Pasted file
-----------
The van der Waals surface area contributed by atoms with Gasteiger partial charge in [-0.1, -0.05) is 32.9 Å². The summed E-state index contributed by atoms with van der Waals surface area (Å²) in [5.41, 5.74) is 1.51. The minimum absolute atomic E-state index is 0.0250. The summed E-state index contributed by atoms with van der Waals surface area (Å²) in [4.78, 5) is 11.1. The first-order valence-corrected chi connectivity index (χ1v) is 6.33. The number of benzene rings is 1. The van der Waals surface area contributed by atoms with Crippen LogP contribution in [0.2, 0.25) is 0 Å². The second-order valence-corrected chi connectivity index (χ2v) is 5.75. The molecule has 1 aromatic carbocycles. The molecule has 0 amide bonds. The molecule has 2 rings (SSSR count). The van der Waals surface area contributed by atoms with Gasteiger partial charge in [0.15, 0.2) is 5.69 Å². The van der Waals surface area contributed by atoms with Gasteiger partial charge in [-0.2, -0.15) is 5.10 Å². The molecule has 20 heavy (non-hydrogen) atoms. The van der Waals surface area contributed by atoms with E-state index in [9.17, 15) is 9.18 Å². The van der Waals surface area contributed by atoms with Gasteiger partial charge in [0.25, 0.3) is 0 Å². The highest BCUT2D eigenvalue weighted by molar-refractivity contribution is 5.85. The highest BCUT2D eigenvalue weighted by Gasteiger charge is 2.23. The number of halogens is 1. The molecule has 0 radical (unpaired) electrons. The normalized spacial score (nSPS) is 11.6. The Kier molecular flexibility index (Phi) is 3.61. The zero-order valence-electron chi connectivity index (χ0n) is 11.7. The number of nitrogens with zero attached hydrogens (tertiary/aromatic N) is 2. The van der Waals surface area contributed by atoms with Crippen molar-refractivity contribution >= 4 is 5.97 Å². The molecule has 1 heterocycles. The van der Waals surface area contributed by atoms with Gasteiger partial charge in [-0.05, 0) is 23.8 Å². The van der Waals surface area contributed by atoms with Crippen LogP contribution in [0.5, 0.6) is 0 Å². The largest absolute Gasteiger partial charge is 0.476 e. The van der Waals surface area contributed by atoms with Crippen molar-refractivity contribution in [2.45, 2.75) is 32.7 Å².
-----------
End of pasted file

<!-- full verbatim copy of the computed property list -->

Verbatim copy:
The van der Waals surface area contributed by atoms with Gasteiger partial charge in [-0.1, -0.05) is 32.9 Å². The summed E-state index contributed by atoms with van der Waals surface area (Å²) in [5.41, 5.74) is 1.51. The minimum absolute atomic E-state index is 0.0250. The summed E-state index contributed by atoms with van der Waals surface area (Å²) in [4.78, 5) is 11.1. The first-order valence-corrected chi connectivity index (χ1v) is 6.33. The number of benzene rings is 1. The van der Waals surface area contributed by atoms with Crippen LogP contribution in [0.2, 0.25) is 0 Å². The second-order valence-corrected chi connectivity index (χ2v) is 5.75. The molecule has 1 aromatic carbocycles. The molecule has 0 amide bonds. The molecule has 2 rings (SSSR count). The van der Waals surface area contributed by atoms with Gasteiger partial charge in [0.15, 0.2) is 5.69 Å². The van der Waals surface area contributed by atoms with Gasteiger partial charge in [-0.2, -0.15) is 5.10 Å². The molecule has 20 heavy (non-hydrogen) atoms. The van der Waals surface area contributed by atoms with E-state index in [9.17, 15) is 9.18 Å². The van der Waals surface area contributed by atoms with Gasteiger partial charge in [0.25, 0.3) is 0 Å². The highest BCUT2D eigenvalue weighted by molar-refractivity contribution is 5.85. The highest BCUT2D eigenvalue weighted by Gasteiger charge is 2.23. The number of halogens is 1. The molecule has 0 radical (unpaired) electrons. The normalized spacial score (nSPS) is 11.6. The Kier molecular flexibility index (Phi) is 3.61. The zero-order valence-electron chi connectivity index (χ0n) is 11.7. The number of nitrogens with zero attached hydrogens (tertiary/aromatic N) is 2. The van der Waals surface area contributed by atoms with Crippen molar-refractivity contribution >= 4 is 5.97 Å². The molecule has 1 heterocycles. The van der Waals surface area contributed by atoms with Gasteiger partial charge in [-0.05, 0) is 23.8 Å². The van der Waals surface area contributed by atoms with Crippen LogP contribution in [0.5, 0.6) is 0 Å². The largest absolute Gasteiger partial charge is 0.476 e. The van der Waals surface area contributed by atoms with Crippen molar-refractivity contribution in [2.45, 2.75) is 32.7 Å².